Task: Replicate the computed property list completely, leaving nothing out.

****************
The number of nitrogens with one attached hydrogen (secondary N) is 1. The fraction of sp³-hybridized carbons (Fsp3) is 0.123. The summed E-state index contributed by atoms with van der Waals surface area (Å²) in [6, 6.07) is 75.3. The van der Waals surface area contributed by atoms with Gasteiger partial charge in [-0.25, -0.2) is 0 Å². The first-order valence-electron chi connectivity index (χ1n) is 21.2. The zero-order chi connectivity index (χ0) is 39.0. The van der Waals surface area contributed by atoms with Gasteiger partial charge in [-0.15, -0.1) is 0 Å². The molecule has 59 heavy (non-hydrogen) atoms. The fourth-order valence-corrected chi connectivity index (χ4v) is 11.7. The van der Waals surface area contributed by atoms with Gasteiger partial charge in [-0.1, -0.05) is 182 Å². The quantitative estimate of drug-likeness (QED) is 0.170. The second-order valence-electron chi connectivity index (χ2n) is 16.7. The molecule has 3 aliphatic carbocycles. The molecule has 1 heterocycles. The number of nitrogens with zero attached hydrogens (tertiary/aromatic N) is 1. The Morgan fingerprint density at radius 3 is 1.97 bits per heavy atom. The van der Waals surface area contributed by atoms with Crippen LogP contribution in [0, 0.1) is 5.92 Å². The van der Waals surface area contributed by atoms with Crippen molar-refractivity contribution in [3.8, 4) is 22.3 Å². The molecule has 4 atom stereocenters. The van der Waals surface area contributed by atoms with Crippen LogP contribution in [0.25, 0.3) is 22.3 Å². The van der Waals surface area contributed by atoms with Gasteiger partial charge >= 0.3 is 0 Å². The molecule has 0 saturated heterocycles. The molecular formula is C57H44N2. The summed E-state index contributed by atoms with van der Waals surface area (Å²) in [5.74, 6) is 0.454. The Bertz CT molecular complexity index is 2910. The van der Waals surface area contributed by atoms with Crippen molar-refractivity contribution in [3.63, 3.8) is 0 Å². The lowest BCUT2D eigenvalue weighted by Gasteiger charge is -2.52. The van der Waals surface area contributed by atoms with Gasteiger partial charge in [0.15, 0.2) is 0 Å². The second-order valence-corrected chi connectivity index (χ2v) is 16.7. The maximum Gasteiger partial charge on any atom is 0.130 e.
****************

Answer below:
The number of nitrogens with one attached hydrogen (secondary N) is 1. The fraction of sp³-hybridized carbons (Fsp3) is 0.123. The summed E-state index contributed by atoms with van der Waals surface area (Å²) in [6, 6.07) is 75.3. The van der Waals surface area contributed by atoms with Gasteiger partial charge in [-0.25, -0.2) is 0 Å². The first-order valence-electron chi connectivity index (χ1n) is 21.2. The zero-order chi connectivity index (χ0) is 39.0. The van der Waals surface area contributed by atoms with Gasteiger partial charge in [-0.15, -0.1) is 0 Å². The molecule has 59 heavy (non-hydrogen) atoms. The fourth-order valence-corrected chi connectivity index (χ4v) is 11.7. The van der Waals surface area contributed by atoms with Gasteiger partial charge in [-0.1, -0.05) is 182 Å². The quantitative estimate of drug-likeness (QED) is 0.170. The second-order valence-electron chi connectivity index (χ2n) is 16.7. The molecule has 3 aliphatic carbocycles. The molecule has 1 heterocycles. The number of nitrogens with zero attached hydrogens (tertiary/aromatic N) is 1. The Morgan fingerprint density at radius 3 is 1.97 bits per heavy atom. The van der Waals surface area contributed by atoms with Crippen LogP contribution in [0, 0.1) is 5.92 Å². The van der Waals surface area contributed by atoms with Crippen molar-refractivity contribution in [3.8, 4) is 22.3 Å². The molecule has 4 atom stereocenters. The van der Waals surface area contributed by atoms with Crippen LogP contribution in [0.25, 0.3) is 22.3 Å². The van der Waals surface area contributed by atoms with Gasteiger partial charge >= 0.3 is 0 Å². The molecule has 0 saturated heterocycles. The molecular formula is C57H44N2. The summed E-state index contributed by atoms with van der Waals surface area (Å²) in [5.74, 6) is 0.454. The Bertz CT molecular complexity index is 2910. The van der Waals surface area contributed by atoms with Crippen molar-refractivity contribution in [3.63, 3.8) is 0 Å². The lowest BCUT2D eigenvalue weighted by Gasteiger charge is -2.52. The van der Waals surface area contributed by atoms with Gasteiger partial charge in [0.15, 0.2) is 0 Å². The second-order valence-corrected chi connectivity index (χ2v) is 16.7. The maximum Gasteiger partial charge on any atom is 0.130 e.